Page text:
This year’s American Community Survey (ACS) data from 2014 provide a first look at how the implementation of the ACA is affecting coverage rates for children – both nationwide and in all 50 states and the District of Columbia. Our analysis looks at the profile of uninsured children in 2014 and examines rates of change in coverage for children from 2013 to 2014.
Child Uninsured Rate Hits Historic Low – Thanks Goes Mainly to ACA, Medicaid & CHIP
Key Findings from the Report:
- The rate of uninsurance among children dropped to a historic low of 6 percent following implementation of the Affordable Care Act in 2014. The improvement was widespread with 25 states recording statistically significant declines in the number of uninsured children and no state reporting a significant increase. Just under 4.4 million children remain uninsured in 2014, and about half of these children live in six states—Texas, California, Florida, Georgia, Arizona, and Pennsylvania.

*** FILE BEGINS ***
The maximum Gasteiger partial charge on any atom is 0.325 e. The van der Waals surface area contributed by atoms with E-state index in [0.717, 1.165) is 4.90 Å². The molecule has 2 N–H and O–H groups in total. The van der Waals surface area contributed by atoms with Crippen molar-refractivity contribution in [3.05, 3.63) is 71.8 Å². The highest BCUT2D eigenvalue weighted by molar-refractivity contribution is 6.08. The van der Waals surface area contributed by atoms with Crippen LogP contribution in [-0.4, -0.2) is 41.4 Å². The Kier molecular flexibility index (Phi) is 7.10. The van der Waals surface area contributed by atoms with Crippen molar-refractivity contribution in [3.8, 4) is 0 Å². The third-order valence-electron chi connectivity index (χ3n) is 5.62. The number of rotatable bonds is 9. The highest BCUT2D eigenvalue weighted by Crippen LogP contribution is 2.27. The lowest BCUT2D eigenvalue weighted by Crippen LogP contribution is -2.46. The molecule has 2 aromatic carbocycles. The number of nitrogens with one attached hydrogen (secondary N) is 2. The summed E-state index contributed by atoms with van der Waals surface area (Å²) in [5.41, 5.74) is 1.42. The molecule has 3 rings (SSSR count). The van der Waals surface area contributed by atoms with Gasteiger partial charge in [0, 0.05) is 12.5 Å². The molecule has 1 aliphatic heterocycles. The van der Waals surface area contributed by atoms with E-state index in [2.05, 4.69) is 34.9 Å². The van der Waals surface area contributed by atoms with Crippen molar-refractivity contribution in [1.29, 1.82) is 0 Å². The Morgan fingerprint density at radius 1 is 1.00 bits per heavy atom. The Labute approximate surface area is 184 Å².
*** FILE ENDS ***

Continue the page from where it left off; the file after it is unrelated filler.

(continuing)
- Some states saw much greater improvements in children’s coverage than others. States with the sharpest declines in the rate of uninsured children were Nevada, Colorado, West Virginia, Mississippi, and Rhode Island. Nevada’s decline was considerably larger than any other state.
- States that extended Medicaid coverage to more uninsured adults saw nearly double the rate of decline in uninsured children as compared to states that didn’t accept the ACA’s Medicaid option. This is likely due to a robust “welcome mat” effect as parents enrolled their children when they signed up for newly available coverage. Even states that did not expand Medicaid appear to have experienced a welcome mat effect due to the ACA.